Posted on Sun, 15 Mar 15
People who regularly experience digestive symptoms might be at an increased risk for diabetes, weight gain and heart disease, according to new research. And improving digestive health could be key to resolving such problems.
For the first time ever, a group of researchers have found a correlation between irritable bowel syndrome (IBS) and metabolic syndrome.
IBS is simply a term for regular digestive symptoms, including bloating, distension, abdominal pain, and alterations in bowel habits while metabolic syndrome is the common constellation of pre-diabetes or diabetes, increased waist circumference, high blood cholesterol, and high blood pressure.
In a cross-sectional study of 1,096 subjects the research group found that IBS was significantly related to a higher prevalence of metabolic syndrome and elevated triglycerides, regardless of dietary differences.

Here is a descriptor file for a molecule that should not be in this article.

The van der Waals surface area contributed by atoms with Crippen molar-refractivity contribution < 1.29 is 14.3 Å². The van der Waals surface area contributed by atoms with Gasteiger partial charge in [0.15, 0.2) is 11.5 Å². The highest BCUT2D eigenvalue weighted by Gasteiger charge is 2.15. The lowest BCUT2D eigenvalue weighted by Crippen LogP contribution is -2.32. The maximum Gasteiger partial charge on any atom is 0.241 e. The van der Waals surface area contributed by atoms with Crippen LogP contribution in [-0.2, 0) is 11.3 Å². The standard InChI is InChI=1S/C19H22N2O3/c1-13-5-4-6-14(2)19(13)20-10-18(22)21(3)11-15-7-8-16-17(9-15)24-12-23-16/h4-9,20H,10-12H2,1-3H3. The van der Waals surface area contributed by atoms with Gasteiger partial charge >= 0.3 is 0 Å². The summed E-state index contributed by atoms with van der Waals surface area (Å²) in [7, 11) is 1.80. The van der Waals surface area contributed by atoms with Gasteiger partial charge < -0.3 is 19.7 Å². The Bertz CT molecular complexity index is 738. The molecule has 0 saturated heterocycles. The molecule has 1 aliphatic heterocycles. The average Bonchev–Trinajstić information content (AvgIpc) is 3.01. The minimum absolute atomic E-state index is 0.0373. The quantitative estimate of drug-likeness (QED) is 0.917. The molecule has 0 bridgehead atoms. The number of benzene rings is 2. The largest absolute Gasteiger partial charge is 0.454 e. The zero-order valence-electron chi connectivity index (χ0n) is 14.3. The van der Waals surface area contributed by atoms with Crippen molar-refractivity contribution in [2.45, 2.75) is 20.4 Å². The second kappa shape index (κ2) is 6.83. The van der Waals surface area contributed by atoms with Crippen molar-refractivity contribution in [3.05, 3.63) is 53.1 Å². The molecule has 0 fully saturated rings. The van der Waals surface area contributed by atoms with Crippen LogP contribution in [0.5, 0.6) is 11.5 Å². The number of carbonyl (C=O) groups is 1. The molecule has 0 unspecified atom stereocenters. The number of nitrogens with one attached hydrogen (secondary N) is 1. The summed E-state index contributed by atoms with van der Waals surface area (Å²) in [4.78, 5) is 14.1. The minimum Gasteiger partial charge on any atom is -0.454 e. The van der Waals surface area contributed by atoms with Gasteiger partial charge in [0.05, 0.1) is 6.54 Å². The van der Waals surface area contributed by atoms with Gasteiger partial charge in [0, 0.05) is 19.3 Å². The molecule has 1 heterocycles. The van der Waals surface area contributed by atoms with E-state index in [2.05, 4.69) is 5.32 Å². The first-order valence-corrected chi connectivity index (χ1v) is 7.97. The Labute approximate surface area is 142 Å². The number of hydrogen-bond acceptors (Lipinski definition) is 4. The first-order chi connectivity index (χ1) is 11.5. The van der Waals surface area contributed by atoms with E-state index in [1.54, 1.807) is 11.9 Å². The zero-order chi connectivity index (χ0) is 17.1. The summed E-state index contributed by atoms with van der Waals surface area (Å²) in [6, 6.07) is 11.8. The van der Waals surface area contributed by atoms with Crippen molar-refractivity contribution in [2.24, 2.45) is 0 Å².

The researchers hypothesize that IBS may actually be linked to the development of metabolic syndrome because of poor digestion, nutrient absorption or changes in gut bacteria.
“Because the gut microbiota is becoming known as a more and more important risk factor for the treatment and prevention of metabolic syndrome, there is conjecture that IBS may be a potential risk factor for metabolic syndrome due to the effect of IBS on the quantitative and qualitative changes of gut microbiota” they said.
‘The findings suggest that the treatment of irritable bowel syndrome may be a potentially beneficial factor for the prevention of metabolic syndrome” they concluded.
Guo Y, Niu K, Momma H, et al. Irritable bowel syndrome is positively related to metabolic syndrome: a population-based cross-sectional study. PLoS One. 2014 Nov 10;9(11):e112289.